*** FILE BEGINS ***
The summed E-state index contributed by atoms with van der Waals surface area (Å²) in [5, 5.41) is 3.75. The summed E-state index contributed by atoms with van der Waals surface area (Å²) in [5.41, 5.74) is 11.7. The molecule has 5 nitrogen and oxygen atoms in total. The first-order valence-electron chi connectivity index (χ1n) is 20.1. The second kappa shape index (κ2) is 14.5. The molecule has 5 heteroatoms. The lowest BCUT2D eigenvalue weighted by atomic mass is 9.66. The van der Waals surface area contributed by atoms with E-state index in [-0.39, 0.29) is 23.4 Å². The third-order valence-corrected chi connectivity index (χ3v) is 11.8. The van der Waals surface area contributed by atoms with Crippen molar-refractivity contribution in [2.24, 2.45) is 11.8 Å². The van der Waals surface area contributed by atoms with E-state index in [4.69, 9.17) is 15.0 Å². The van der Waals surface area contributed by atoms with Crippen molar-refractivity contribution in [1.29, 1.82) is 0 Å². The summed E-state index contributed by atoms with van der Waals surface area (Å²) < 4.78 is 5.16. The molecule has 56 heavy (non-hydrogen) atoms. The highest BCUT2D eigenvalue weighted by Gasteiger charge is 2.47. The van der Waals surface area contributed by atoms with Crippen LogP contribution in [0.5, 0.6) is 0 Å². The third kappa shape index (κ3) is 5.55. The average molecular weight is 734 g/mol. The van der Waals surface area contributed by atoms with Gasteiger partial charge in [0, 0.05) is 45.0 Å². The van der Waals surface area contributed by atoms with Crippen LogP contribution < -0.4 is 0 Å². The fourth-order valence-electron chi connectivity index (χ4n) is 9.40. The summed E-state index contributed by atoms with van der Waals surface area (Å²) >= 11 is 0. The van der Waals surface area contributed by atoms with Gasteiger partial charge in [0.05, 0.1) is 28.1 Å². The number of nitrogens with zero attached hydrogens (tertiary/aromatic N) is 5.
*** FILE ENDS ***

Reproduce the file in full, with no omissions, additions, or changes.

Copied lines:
The summed E-state index contributed by atoms with van der Waals surface area (Å²) in [5, 5.41) is 3.75. The summed E-state index contributed by atoms with van der Waals surface area (Å²) in [5.41, 5.74) is 11.7. The molecule has 5 nitrogen and oxygen atoms in total. The first-order valence-electron chi connectivity index (χ1n) is 20.1. The second kappa shape index (κ2) is 14.5. The molecule has 5 heteroatoms. The lowest BCUT2D eigenvalue weighted by atomic mass is 9.66. The van der Waals surface area contributed by atoms with E-state index in [-0.39, 0.29) is 23.4 Å². The third-order valence-corrected chi connectivity index (χ3v) is 11.8. The van der Waals surface area contributed by atoms with Crippen molar-refractivity contribution in [2.24, 2.45) is 11.8 Å². The van der Waals surface area contributed by atoms with E-state index in [4.69, 9.17) is 15.0 Å². The van der Waals surface area contributed by atoms with Crippen molar-refractivity contribution in [1.29, 1.82) is 0 Å². The summed E-state index contributed by atoms with van der Waals surface area (Å²) < 4.78 is 5.16. The molecule has 56 heavy (non-hydrogen) atoms. The highest BCUT2D eigenvalue weighted by Gasteiger charge is 2.47. The van der Waals surface area contributed by atoms with Crippen LogP contribution in [0.5, 0.6) is 0 Å². The third kappa shape index (κ3) is 5.55. The average molecular weight is 734 g/mol. The van der Waals surface area contributed by atoms with Gasteiger partial charge in [0, 0.05) is 45.0 Å². The van der Waals surface area contributed by atoms with Crippen LogP contribution < -0.4 is 0 Å². The fourth-order valence-electron chi connectivity index (χ4n) is 9.40. The summed E-state index contributed by atoms with van der Waals surface area (Å²) >= 11 is 0. The van der Waals surface area contributed by atoms with Gasteiger partial charge in [0.05, 0.1) is 28.1 Å². The number of nitrogens with zero attached hydrogens (tertiary/aromatic N) is 5.